Pacifism and Personal Responsibility

Ironbear at Who Tends the Fires has written a thought-provoking essay on pacifism.

His central theme, “Pacifism is the ultimate abdication of personal responsibility,” managed to bring into view the underlying irrationality that always puzzled me about pacifism. I could never think with the concept of pacifism, so I simply discarded it as a viable solution to anything many years ago.

I failed to analyze pacifism in terms of what it meant in terms of taking responsibility for oneself and others. I should have.

Even though I was a gun owner and marksman for many years, I don’t agree that gun ownership is the solution Ironbear seems to feel it is. But, I feel he is dead right that the unwillingness to use force when necessary is non-survival and leads to removal from the gene pool.

I insist on taking responsibility for my actions and for others who share my life. I consider those who will not take responsibility for themselves or others to fall in a suspect category that ranges from “unreliable” to “dangerous to be around”.

Read his excellent post and decide for yourselves.

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0 Responses to Pacifism and Personal Responsibility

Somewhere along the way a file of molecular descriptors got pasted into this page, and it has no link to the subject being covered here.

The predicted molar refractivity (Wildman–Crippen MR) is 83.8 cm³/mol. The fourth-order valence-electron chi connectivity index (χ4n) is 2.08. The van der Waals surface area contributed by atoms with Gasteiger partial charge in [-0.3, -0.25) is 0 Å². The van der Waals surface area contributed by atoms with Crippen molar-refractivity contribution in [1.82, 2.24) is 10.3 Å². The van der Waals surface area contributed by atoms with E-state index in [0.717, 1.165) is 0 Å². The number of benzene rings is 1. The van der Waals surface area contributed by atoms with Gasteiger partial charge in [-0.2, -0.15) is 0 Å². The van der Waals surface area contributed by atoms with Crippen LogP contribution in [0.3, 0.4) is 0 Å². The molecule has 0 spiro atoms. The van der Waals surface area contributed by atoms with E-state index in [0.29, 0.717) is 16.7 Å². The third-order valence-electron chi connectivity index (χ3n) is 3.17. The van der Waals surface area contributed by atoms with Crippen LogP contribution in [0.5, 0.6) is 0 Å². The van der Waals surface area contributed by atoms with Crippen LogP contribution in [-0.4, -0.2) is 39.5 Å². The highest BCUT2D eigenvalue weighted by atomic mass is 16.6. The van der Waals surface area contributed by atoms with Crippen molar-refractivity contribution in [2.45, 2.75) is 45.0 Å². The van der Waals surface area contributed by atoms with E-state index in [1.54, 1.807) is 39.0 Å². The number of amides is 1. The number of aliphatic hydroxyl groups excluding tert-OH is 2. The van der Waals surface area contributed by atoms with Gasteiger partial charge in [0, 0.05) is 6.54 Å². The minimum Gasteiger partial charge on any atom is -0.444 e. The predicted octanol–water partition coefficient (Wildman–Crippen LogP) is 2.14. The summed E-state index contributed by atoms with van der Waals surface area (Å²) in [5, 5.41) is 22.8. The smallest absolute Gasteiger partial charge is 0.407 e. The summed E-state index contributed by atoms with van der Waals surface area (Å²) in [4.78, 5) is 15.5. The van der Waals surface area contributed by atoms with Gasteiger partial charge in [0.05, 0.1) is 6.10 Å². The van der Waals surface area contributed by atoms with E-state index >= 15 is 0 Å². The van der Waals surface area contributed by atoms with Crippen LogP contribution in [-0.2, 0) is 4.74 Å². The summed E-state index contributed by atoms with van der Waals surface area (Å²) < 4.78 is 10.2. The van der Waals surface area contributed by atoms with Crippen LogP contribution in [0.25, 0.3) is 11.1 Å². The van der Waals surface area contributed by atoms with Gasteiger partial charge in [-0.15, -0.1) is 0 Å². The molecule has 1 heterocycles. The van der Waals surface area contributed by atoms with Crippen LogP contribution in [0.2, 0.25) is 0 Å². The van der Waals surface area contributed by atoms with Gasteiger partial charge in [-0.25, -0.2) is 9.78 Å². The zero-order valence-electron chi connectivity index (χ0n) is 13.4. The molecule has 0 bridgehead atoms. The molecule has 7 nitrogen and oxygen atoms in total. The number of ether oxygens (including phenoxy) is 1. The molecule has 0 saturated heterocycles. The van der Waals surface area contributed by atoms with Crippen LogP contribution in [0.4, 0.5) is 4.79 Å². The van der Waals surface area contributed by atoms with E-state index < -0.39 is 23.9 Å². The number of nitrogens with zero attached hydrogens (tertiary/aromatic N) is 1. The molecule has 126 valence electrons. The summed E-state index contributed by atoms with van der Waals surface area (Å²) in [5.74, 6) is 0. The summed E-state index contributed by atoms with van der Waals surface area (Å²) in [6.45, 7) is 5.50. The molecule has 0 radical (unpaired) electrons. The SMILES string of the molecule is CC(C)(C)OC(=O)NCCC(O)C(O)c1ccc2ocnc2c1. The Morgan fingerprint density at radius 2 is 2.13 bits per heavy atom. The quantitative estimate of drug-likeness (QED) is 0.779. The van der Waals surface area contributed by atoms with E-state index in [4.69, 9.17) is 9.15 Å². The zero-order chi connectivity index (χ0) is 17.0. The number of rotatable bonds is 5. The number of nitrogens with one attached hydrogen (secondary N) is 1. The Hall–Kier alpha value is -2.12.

1. Clarence says:

    Gun ownership IS NOT a solution to anything, but possessing the will to use that gun when necessary IS. I’m with Ironbear all the way.

  2. Ironbear says:

    Coolness… thanks for the kind words. And glad you enjoyed the essay.

    I don’t believe that gun ownership [or weapon ownership in the metacontext] is a “solution” per se, so much as I do that it’s a facet that tends to define a certain mindset: a weapon practicioner absolutely has to think through the issues I outlined. A weapon practicioner has to face squarely the realization that he/she is possessed of an implement and skill that has deadly consequences, and determine within themselves wether they have to capacity to use that or to walk away from it. “Skill” is inclusive… I practiced martial arts til I seperated my shoulder in ’91 – a deadly skill is in the “weapon” category to me.

    That’s what forms the dichotomy of mindsets I was trying to illustrate: it’s two divergent world views – the acceptance of ultimate responsibility on one hand, and the rejection of it on the other.

    That acceptance of ultimate responsibility: I am prepared to do this in extremis, and accept the consequences, has a tendency to shape other attitudes and outlooks, such as excercise of responsibility to one’s fellows. The rejection of that responsibility also shapes the outlook…

    *sigh* I suppose in retrospect that I could have illustrated that more clearly. There’s always stuff you leave out or think of later. ;]

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